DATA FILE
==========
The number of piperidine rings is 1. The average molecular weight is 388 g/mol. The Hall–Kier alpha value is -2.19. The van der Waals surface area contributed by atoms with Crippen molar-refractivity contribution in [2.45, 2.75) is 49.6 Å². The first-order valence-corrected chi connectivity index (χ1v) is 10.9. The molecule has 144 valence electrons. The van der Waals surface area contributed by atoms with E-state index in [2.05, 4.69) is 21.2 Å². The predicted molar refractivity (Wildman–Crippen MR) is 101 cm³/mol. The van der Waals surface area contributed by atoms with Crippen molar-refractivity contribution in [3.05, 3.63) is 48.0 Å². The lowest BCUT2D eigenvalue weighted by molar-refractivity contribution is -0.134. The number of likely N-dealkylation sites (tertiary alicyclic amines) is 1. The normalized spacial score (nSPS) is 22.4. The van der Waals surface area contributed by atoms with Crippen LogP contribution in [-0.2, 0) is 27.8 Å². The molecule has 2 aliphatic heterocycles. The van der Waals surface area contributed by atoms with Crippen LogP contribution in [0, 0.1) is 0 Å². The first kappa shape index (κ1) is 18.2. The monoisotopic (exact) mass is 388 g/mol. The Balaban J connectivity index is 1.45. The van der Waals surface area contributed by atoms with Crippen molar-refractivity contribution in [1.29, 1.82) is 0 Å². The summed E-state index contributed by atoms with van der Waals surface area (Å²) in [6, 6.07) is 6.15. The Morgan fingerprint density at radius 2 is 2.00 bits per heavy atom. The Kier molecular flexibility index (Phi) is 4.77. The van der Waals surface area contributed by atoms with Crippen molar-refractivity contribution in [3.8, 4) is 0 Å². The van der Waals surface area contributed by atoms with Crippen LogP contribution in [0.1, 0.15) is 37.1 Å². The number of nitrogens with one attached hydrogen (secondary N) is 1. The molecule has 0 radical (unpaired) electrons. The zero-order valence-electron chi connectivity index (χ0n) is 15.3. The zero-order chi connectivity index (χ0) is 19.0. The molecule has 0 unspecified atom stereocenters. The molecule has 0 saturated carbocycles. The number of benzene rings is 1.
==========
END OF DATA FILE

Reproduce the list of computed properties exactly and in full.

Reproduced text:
The number of piperidine rings is 1. The average molecular weight is 388 g/mol. The Hall–Kier alpha value is -2.19. The van der Waals surface area contributed by atoms with Crippen molar-refractivity contribution in [2.45, 2.75) is 49.6 Å². The first-order valence-corrected chi connectivity index (χ1v) is 10.9. The molecule has 144 valence electrons. The van der Waals surface area contributed by atoms with E-state index in [2.05, 4.69) is 21.2 Å². The predicted molar refractivity (Wildman–Crippen MR) is 101 cm³/mol. The van der Waals surface area contributed by atoms with Crippen molar-refractivity contribution in [3.05, 3.63) is 48.0 Å². The lowest BCUT2D eigenvalue weighted by molar-refractivity contribution is -0.134. The number of likely N-dealkylation sites (tertiary alicyclic amines) is 1. The normalized spacial score (nSPS) is 22.4. The van der Waals surface area contributed by atoms with Crippen LogP contribution in [-0.2, 0) is 27.8 Å². The molecule has 2 aliphatic heterocycles. The van der Waals surface area contributed by atoms with Crippen LogP contribution in [0, 0.1) is 0 Å². The first kappa shape index (κ1) is 18.2. The monoisotopic (exact) mass is 388 g/mol. The Balaban J connectivity index is 1.45. The van der Waals surface area contributed by atoms with Crippen molar-refractivity contribution in [1.29, 1.82) is 0 Å². The summed E-state index contributed by atoms with van der Waals surface area (Å²) in [6, 6.07) is 6.15. The Morgan fingerprint density at radius 2 is 2.00 bits per heavy atom. The Kier molecular flexibility index (Phi) is 4.77. The van der Waals surface area contributed by atoms with Crippen molar-refractivity contribution in [3.8, 4) is 0 Å². The van der Waals surface area contributed by atoms with Crippen LogP contribution in [0.1, 0.15) is 37.1 Å². The number of nitrogens with one attached hydrogen (secondary N) is 1. The molecule has 0 radical (unpaired) electrons. The zero-order valence-electron chi connectivity index (χ0n) is 15.3. The zero-order chi connectivity index (χ0) is 19.0. The molecule has 0 unspecified atom stereocenters. The molecule has 0 saturated carbocycles. The number of benzene rings is 1.